If you are still in the relationship
Think of a safe place to go if an argument occurs – avoid rooms with no exits (bathroom), or rooms with weapons (kitchen).
Think about and make a list of safe people to contact.
Keep change with you at all times.
Memorize all important numbers.
Establish a “code word” or “sign” so that family, friends, teachers or co-workers know when to call for help.
Think about what you will say to your partner if he\she becomes violent.
Remember, you have the right to live without fear and violence.
If you have left the relationship
Change your phone number.
Save and document all contacts, messages, injuries or other incidents involving the batterer.
Change locks, if the batterer has a key.
Avoid staying alone.
Plan how to get away if confronted by an abusive partner.
If you have to meet your partner, do it in a public place.
Vary your routine.
Notify school and work contacts.
Call a shelter for battered women.
If you leave the relationship or are thinking of leaving, you should take important papers and documents with you to enable you to apply for benefits or take legal action.
Important papers you should take include social security cards and birth certificates for you and your children, your marriage license, leases or deeds in your name or both yours and your partner’s names, your checkbook, your charge cards, bank statements and charge account statements, insurance policies, proof of income for you and your spouse (pay stubs or W-2’s), and any documentation of past incidents of abuse (photos, police reports, medical records, etc.)
Whether or not you’re ready to leave your abuser, there are things you can do to protect yourself. These safety tips can make the difference between being severely injured or killed and escaping with your life.
Domestic Violence Shelters
A domestic violence shelter or women’s shelter is a building or set of apartments where abused and battered women can go to seek refuge from their abusers. The location of the shelter is kept confidential in order to keep your abuser from finding you.
Domestic violence shelters generally have room for both mothers and their children. The shelter will provide for all your basic living needs, including food and childcare. The length of time you can stay at the shelter is limited, but most shelters will also help you find a permanent home, job, and other things you need to start a new life. The shelter should also be able to refer you to other services for abused and battered women in your community, including:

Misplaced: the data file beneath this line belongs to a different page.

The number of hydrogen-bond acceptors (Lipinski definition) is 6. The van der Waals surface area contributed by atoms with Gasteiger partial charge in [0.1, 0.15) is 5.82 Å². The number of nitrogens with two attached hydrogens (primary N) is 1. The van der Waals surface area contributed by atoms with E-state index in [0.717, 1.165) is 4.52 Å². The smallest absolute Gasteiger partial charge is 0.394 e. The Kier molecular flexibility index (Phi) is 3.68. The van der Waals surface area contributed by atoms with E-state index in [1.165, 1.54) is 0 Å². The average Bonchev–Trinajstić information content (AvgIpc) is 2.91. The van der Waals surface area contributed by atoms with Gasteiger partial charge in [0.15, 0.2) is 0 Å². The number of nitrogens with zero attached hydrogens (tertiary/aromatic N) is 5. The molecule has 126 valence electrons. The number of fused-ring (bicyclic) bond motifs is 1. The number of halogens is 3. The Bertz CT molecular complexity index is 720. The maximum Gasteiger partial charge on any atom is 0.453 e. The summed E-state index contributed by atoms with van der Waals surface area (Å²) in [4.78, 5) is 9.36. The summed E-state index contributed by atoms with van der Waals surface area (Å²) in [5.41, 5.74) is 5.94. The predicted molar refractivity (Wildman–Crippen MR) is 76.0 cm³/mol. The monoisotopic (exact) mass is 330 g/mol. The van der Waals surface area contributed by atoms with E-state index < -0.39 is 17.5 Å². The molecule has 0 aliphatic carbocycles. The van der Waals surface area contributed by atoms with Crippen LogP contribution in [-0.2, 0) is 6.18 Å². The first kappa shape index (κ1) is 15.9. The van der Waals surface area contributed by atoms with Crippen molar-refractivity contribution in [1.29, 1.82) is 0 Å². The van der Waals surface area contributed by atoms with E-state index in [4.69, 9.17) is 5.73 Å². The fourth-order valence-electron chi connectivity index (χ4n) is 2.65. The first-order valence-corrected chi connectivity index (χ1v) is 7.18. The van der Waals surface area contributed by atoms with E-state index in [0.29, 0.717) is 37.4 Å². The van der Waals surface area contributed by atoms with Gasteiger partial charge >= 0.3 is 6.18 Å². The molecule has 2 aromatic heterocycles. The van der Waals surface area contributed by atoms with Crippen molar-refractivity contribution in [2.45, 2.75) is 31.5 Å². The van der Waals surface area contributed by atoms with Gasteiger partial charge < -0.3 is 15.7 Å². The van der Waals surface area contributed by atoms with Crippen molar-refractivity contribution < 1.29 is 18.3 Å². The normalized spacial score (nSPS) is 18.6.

Services for your children
Protecting your privacy at a domestic violence shelter
If you go to a domestic violence shelter or women’s refuge, you do not have to give identifying information about yourself, even if asked. While shelters take many measures to protect the women they house, giving a false name may help keep your abuser from finding you, particularly if you live in a small town.
Protecting yourself after you’ve left
Keeping yourself safe from your abuser is just as important after you’ve left as before. To protect yourself, you may need to relocate so your former partner can’t find you. If you have children, they may need to switch schools.
To keep your new location a secret
Get an unlisted phone number.
Use a post office box rather than your home address.
Apply to your state’s address confidentiality program, a service that confidentially forwards your mail to your home.
Cancel your old bank accounts and credit cards, especially if you shared themwith your abuser. When you open new accounts, be sure to use a different bank.
If you’re remaining in the same area, change up your routine. Take a new route to work, avoid places where your abuser might think to locate you, change any appointments he knows about, and find new places to shop and run errands. You should also keep a cell phone on you at all times and be ready to call 911 if you spot your former abuser.
You may want to consider getting a restraining order or protective order against your abusive partner. However, remember that the police can enforce a restraining order only if someone violates it, and then only if someone reports the violation. This means that you must be endangered in some way for the police to step in.
If you are the victim of stalking or abuse, you need to carefully research how restraining orders are enforced in your neighborhood. Find out if the abuser will just be given a citation or if he will actually be taken to jail. If the police simply talk to the violator or give a citation, your abuser may reason that the police will do nothing and feel empowered to pursue you further. Or your abuser may become angry and retaliate.